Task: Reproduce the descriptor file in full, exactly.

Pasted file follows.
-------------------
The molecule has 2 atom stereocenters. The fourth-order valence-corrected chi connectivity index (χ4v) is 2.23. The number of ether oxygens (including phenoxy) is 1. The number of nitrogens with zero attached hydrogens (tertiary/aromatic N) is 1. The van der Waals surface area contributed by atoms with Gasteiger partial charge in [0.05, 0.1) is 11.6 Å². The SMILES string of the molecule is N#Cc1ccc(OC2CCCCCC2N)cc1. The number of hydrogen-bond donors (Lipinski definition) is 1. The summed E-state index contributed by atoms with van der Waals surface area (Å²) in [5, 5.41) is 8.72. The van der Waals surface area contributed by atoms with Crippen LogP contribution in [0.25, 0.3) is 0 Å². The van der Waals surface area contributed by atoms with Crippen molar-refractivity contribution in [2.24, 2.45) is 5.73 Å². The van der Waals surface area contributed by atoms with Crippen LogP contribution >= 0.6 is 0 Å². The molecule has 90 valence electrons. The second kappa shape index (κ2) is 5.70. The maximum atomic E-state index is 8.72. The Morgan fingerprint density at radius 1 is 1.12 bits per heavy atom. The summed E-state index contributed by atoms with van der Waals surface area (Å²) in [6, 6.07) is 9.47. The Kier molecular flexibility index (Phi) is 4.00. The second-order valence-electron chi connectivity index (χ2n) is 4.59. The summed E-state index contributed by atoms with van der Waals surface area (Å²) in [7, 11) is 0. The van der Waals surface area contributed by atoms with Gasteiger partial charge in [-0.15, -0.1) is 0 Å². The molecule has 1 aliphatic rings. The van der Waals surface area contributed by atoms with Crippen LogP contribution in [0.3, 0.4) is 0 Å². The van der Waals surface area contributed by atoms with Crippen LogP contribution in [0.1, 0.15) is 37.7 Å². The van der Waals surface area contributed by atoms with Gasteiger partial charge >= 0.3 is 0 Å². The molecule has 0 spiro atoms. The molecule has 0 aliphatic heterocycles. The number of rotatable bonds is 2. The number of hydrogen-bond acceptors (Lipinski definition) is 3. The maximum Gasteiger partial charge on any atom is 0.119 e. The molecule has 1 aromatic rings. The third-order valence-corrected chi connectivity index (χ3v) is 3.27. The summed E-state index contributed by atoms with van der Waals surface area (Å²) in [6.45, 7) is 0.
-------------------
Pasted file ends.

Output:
The molecule has 2 atom stereocenters. The fourth-order valence-corrected chi connectivity index (χ4v) is 2.23. The number of ether oxygens (including phenoxy) is 1. The number of nitrogens with zero attached hydrogens (tertiary/aromatic N) is 1. The van der Waals surface area contributed by atoms with Gasteiger partial charge in [0.05, 0.1) is 11.6 Å². The SMILES string of the molecule is N#Cc1ccc(OC2CCCCCC2N)cc1. The number of hydrogen-bond donors (Lipinski definition) is 1. The summed E-state index contributed by atoms with van der Waals surface area (Å²) in [5, 5.41) is 8.72. The van der Waals surface area contributed by atoms with Crippen LogP contribution in [0.25, 0.3) is 0 Å². The van der Waals surface area contributed by atoms with Crippen molar-refractivity contribution in [2.24, 2.45) is 5.73 Å². The van der Waals surface area contributed by atoms with Crippen LogP contribution >= 0.6 is 0 Å². The molecule has 90 valence electrons. The second kappa shape index (κ2) is 5.70. The maximum atomic E-state index is 8.72. The Morgan fingerprint density at radius 1 is 1.12 bits per heavy atom. The summed E-state index contributed by atoms with van der Waals surface area (Å²) in [6, 6.07) is 9.47. The Kier molecular flexibility index (Phi) is 4.00. The second-order valence-electron chi connectivity index (χ2n) is 4.59. The summed E-state index contributed by atoms with van der Waals surface area (Å²) in [7, 11) is 0. The van der Waals surface area contributed by atoms with Gasteiger partial charge in [-0.15, -0.1) is 0 Å². The molecule has 1 aliphatic rings. The van der Waals surface area contributed by atoms with Crippen LogP contribution in [0.3, 0.4) is 0 Å². The van der Waals surface area contributed by atoms with Crippen LogP contribution in [0.1, 0.15) is 37.7 Å². The van der Waals surface area contributed by atoms with Gasteiger partial charge >= 0.3 is 0 Å². The molecule has 0 spiro atoms. The molecule has 0 aliphatic heterocycles. The number of rotatable bonds is 2. The number of hydrogen-bond acceptors (Lipinski definition) is 3. The maximum Gasteiger partial charge on any atom is 0.119 e. The molecule has 1 aromatic rings. The third-order valence-corrected chi connectivity index (χ3v) is 3.27. The summed E-state index contributed by atoms with van der Waals surface area (Å²) in [6.45, 7) is 0.